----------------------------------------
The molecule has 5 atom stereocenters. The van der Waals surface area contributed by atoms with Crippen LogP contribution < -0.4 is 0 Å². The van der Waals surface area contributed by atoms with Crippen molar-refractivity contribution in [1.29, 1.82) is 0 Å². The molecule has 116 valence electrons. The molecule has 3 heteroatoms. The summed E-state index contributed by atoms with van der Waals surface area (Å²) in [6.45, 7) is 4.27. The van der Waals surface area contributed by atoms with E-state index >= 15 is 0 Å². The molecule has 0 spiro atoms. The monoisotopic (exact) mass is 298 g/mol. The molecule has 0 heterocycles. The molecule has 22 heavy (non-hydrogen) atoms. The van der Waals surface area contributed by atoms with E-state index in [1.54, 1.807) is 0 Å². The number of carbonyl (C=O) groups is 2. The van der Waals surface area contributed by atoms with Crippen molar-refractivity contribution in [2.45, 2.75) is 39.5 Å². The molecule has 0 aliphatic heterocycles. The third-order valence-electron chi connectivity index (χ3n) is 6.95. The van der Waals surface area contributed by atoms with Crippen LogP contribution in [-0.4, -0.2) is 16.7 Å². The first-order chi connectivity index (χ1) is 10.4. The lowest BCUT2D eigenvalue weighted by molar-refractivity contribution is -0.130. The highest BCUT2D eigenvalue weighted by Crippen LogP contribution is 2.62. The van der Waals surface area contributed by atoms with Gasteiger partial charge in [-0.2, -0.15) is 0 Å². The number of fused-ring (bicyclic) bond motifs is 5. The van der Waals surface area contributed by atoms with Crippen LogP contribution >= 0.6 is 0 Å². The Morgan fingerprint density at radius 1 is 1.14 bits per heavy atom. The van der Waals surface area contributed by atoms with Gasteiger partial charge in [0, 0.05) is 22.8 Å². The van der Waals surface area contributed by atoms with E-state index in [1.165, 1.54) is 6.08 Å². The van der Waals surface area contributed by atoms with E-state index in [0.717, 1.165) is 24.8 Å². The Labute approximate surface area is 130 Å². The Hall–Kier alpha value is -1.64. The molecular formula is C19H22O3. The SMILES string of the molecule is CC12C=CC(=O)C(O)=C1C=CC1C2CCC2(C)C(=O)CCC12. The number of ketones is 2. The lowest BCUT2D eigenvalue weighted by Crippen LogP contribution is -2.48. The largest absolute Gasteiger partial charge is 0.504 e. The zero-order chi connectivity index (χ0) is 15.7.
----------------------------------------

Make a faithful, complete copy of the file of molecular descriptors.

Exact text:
The molecule has 5 atom stereocenters. The van der Waals surface area contributed by atoms with Crippen LogP contribution < -0.4 is 0 Å². The van der Waals surface area contributed by atoms with Crippen molar-refractivity contribution in [1.29, 1.82) is 0 Å². The molecule has 116 valence electrons. The molecule has 3 heteroatoms. The summed E-state index contributed by atoms with van der Waals surface area (Å²) in [6.45, 7) is 4.27. The van der Waals surface area contributed by atoms with E-state index >= 15 is 0 Å². The molecule has 0 spiro atoms. The monoisotopic (exact) mass is 298 g/mol. The molecule has 0 heterocycles. The molecule has 22 heavy (non-hydrogen) atoms. The van der Waals surface area contributed by atoms with E-state index in [1.54, 1.807) is 0 Å². The number of carbonyl (C=O) groups is 2. The van der Waals surface area contributed by atoms with Crippen molar-refractivity contribution in [2.45, 2.75) is 39.5 Å². The molecule has 0 aliphatic heterocycles. The third-order valence-electron chi connectivity index (χ3n) is 6.95. The van der Waals surface area contributed by atoms with Crippen LogP contribution in [-0.4, -0.2) is 16.7 Å². The first-order chi connectivity index (χ1) is 10.4. The lowest BCUT2D eigenvalue weighted by molar-refractivity contribution is -0.130. The highest BCUT2D eigenvalue weighted by Crippen LogP contribution is 2.62. The van der Waals surface area contributed by atoms with Gasteiger partial charge in [-0.2, -0.15) is 0 Å². The number of fused-ring (bicyclic) bond motifs is 5. The van der Waals surface area contributed by atoms with Crippen LogP contribution >= 0.6 is 0 Å². The Morgan fingerprint density at radius 1 is 1.14 bits per heavy atom. The van der Waals surface area contributed by atoms with Gasteiger partial charge in [0, 0.05) is 22.8 Å². The van der Waals surface area contributed by atoms with E-state index in [1.165, 1.54) is 6.08 Å². The van der Waals surface area contributed by atoms with E-state index in [0.717, 1.165) is 24.8 Å². The Labute approximate surface area is 130 Å². The Hall–Kier alpha value is -1.64. The molecular formula is C19H22O3. The SMILES string of the molecule is CC12C=CC(=O)C(O)=C1C=CC1C2CCC2(C)C(=O)CCC12. The number of ketones is 2. The lowest BCUT2D eigenvalue weighted by Crippen LogP contribution is -2.48. The largest absolute Gasteiger partial charge is 0.504 e. The zero-order chi connectivity index (χ0) is 15.7.